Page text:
Kerry Andersen shares her breast cancer battle

It is the diagnosis that can shake a woman to her core and challenge every aspect of daily living. One in eight women will develop breast cancer and enter the fight of her life. We spoke with Kerry Andersen, a familiar face for many in the lake area, about her breast cancer battle.

Andersen knows all to well what she is seeing as she looks at the images of her breast tissue with CHRISTUS St. Patrick surgeon Dr. Ronald Kober.  "You can see these multiple little areas of speckling," explained Dr. Kober.

Those tiny speckles, shown in Andersen's January mammogram, were the first sign that something was wrong.  "I just knew something was off," she said, "I really think as women we just know."

Andersen has always been on top of her health. This single mom and public affairs director for Pinnacle Entertainment was exercising daily, eating right and getting a yearly mammogram - never imaging her mammogram and biopsy would show cancer.  "In an instant, the things that don't matter fall away," she said, "I certainly experienced it on a whole new level after this diagnosis."

Andersen has no family history of breast cancer and never felt a lump or pain.  Dr. Kober said most cancerous lumps do not hurt.  "Cancer usually doesn't hurt until it spreads somewhere or causes other problems in other organ systems," he said.

Many women procrastinate about getting a mammogram, thinking that it will take up too much time or it is too hard to leave work or family.  But realistically, the process only takes about 15 minutes and can help detect cancer early enough to treat it and save your life.  "Survival rates are excellent if you can catch any cancer early enough and especially with use of mammography," said Dr. Kober.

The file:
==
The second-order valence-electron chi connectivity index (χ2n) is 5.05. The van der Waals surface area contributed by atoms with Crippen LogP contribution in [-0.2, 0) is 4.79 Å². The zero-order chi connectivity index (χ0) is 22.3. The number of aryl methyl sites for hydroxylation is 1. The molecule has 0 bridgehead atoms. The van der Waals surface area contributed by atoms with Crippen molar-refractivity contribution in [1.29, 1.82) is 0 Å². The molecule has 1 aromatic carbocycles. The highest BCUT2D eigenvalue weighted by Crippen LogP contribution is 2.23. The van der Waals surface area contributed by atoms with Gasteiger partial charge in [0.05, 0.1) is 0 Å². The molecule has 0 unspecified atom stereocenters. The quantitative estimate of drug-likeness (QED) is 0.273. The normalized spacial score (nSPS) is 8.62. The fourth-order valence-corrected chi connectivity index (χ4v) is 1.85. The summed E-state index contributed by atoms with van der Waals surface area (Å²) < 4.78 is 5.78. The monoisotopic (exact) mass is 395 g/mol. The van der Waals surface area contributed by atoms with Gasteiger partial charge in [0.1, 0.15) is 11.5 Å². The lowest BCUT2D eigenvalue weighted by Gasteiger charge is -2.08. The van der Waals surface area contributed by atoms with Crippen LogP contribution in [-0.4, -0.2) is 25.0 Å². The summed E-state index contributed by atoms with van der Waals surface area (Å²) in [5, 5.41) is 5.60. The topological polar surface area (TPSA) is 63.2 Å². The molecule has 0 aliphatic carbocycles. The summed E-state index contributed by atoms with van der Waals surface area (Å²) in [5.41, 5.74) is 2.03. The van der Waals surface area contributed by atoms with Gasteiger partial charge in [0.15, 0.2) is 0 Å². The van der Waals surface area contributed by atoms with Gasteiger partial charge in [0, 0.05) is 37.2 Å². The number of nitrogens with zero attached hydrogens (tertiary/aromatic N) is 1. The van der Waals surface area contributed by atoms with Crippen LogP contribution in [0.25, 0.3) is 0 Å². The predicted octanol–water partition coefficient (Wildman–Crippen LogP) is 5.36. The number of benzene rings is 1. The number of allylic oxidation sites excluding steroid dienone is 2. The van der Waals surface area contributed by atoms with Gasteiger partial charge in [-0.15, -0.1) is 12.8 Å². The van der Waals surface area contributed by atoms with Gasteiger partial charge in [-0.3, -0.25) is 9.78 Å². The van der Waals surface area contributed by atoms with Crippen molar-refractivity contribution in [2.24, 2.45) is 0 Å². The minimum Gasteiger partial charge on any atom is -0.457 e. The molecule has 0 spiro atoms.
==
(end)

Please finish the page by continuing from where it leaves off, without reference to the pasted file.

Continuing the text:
To get rid of the cancer, Andersen had a right side mastectomy and several lymph nodes removed from the right arm.  It was an invasive surgery, but one she believes saved her life.  "If you wait, the outcome is not a good one," said Andersen, "the outcome for me now is that I get to still be a mom."

While Andersen is cancer-free today, she says her journey is far from over - and she, like every other woman with a similar diagnosis, cannot walk away unchanged.  "There is no way that you can face, as a mother, that mortality at such an early age and come out the other side a same person," she said.

Since Andersen had a hormone-thriving cancer, she has to take medication for five years to keep her recovery on the right path and has had to eliminate chemical and hormone-laden foods. She also has four reconstructive surgeries set, a procedure that is now covered by insurance for breast cancer patients.

Take a look at these two links that Andersen found helpful:
*Take Them A Meal is an easy way to sign up for meal delivery. The website allows breast cancer survivors to still be a mother and feed their family, while allowing others to help.
*This Business Week article talks about a new breast cancer DNA study.

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